Progress in the fight against doping in sport has been a "miracle," World Anti-Doping Agency head Dick Pound said Friday.
Pound praised governments for joining sports federations in the fight against cheating by ratifying a new UNESCO anti-doping convention.
"It is actually a miracle," Pound told a doping symposium in Athens. "An extraordinary commitment by governments."
Unanimously adopted by UNESCO's General Conference on Oct. 19, 2005, the anti-doping convention was ratified by member states and entered into force on Feb. 1.
Pound, a Montreal lawyer and senior International Olympic Committee member, said other measures were still needed, including more flexible penalties and sanctions against entourages of disgraced athletes.
"We want to go after the upstream people ... the coaches, the trainers, the doctors that supply these materials," Pound said.
(Much more after the jump)
also backed more out-of-competition testing as "an absolutely essential
element in any anti-doping program." Such tests, first used in 1991,
are administered with no warning for athletes.
More than 3,000 out-of-competition urine tests and 270 blood tests were carried out in 2006 on athletes in 41 sports and 72 countries.
Pound also defended the WADA-accredited French laboratory criticized by seven-time Tour de France winner Lance Armstrong for alleged inaccuracies.
"All I've ever said was `Lance, EPO was found in 15 samples (from the 1999 Tour), six of those were linked to forms that you signed,"' Pound said. "He's gone nuts about that. I don't know why."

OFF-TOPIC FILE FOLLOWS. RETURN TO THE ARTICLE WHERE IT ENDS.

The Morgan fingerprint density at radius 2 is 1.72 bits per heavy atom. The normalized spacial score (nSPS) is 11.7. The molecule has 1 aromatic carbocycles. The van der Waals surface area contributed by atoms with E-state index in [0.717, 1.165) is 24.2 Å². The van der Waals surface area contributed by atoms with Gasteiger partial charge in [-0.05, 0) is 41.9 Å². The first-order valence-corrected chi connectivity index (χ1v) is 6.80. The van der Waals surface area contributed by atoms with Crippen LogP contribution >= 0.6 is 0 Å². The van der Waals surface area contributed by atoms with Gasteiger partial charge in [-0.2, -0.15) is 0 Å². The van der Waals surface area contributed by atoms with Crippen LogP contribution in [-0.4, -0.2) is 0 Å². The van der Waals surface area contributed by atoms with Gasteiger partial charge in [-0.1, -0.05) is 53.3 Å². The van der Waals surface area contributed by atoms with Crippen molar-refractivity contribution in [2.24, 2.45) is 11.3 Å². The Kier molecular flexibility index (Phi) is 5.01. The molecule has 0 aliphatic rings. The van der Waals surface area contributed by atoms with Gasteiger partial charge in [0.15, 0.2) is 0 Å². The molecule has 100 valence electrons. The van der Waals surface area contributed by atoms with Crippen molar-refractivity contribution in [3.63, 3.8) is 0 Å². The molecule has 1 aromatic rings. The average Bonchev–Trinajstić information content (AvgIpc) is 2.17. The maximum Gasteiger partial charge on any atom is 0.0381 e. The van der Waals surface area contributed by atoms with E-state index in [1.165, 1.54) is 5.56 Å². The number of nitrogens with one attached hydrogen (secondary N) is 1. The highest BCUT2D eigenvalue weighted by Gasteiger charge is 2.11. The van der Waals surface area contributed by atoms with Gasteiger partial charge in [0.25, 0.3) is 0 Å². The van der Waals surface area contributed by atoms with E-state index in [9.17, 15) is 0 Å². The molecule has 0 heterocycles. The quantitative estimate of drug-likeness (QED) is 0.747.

The French sports newspaper L'Equipe reported in August 2005 that six of Armstrong's urine samples from the 1999 Tour de France tested positive for EPO, or Erythropoietin, a performance-enhancing hormone. Armstrong has denied the allegations.
Pound, who was criticized Feb. 2 by the IOC's ethics commission for his public comments on Armstrong, defended his outspoken style.
"I'm very happy to be known by the enemies I make. I know who they are, I know where they're coming from," Pound said. "We are dealing in most cases with organized cheating, with hypocrisy beyond belief. So you've got to be in their face."
He did not elaborate.
Pound confirmed he would be stepping down later this year after eight years at WADA's helm.
"My sentence will be served," he said
Experts at the symposium also warned athletes that detection of other illegal substances, besides steroids and testosterone, was getting more advanced.
"Athletes who believe that gene doping is not detectable are in for quite a surprise," said Arne Ljungqvist, chairman of the IOC's medical commission.